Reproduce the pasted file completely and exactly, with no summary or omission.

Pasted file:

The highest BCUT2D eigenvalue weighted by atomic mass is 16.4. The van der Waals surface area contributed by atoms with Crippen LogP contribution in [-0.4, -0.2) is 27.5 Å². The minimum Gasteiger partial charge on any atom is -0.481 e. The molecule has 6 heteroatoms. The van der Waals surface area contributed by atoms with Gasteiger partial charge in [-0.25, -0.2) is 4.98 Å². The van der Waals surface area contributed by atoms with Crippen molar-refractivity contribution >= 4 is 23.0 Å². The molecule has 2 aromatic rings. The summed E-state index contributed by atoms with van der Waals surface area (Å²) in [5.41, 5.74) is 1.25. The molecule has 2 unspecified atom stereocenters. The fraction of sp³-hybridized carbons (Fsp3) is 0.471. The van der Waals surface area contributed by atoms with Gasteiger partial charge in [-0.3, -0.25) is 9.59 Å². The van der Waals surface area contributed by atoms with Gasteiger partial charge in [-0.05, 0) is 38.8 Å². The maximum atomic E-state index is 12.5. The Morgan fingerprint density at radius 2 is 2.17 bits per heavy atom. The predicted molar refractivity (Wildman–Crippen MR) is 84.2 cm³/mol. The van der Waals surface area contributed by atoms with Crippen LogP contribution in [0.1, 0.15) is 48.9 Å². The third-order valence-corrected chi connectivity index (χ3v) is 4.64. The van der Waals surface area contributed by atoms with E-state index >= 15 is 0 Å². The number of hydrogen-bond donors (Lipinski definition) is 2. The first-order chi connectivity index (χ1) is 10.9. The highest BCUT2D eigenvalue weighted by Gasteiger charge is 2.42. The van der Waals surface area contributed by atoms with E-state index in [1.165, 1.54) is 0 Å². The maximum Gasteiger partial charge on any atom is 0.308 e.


The highest BCUT2D eigenvalue weighted by atomic mass is 16.4. The van der Waals surface area contributed by atoms with Crippen LogP contribution in [-0.4, -0.2) is 27.5 Å². The minimum Gasteiger partial charge on any atom is -0.481 e. The molecule has 6 heteroatoms. The van der Waals surface area contributed by atoms with Gasteiger partial charge in [-0.25, -0.2) is 4.98 Å². The van der Waals surface area contributed by atoms with Crippen molar-refractivity contribution >= 4 is 23.0 Å². The molecule has 2 aromatic rings. The summed E-state index contributed by atoms with van der Waals surface area (Å²) in [5.41, 5.74) is 1.25. The molecule has 2 unspecified atom stereocenters. The fraction of sp³-hybridized carbons (Fsp3) is 0.471. The van der Waals surface area contributed by atoms with Gasteiger partial charge in [-0.3, -0.25) is 9.59 Å². The van der Waals surface area contributed by atoms with Gasteiger partial charge in [-0.05, 0) is 38.8 Å². The maximum atomic E-state index is 12.5. The Morgan fingerprint density at radius 2 is 2.17 bits per heavy atom. The predicted molar refractivity (Wildman–Crippen MR) is 84.2 cm³/mol. The van der Waals surface area contributed by atoms with Crippen LogP contribution in [0.1, 0.15) is 48.9 Å². The third-order valence-corrected chi connectivity index (χ3v) is 4.64. The van der Waals surface area contributed by atoms with E-state index >= 15 is 0 Å². The number of hydrogen-bond donors (Lipinski definition) is 2. The first-order chi connectivity index (χ1) is 10.9. The highest BCUT2D eigenvalue weighted by Gasteiger charge is 2.42. The van der Waals surface area contributed by atoms with E-state index in [1.165, 1.54) is 0 Å². The maximum Gasteiger partial charge on any atom is 0.308 e.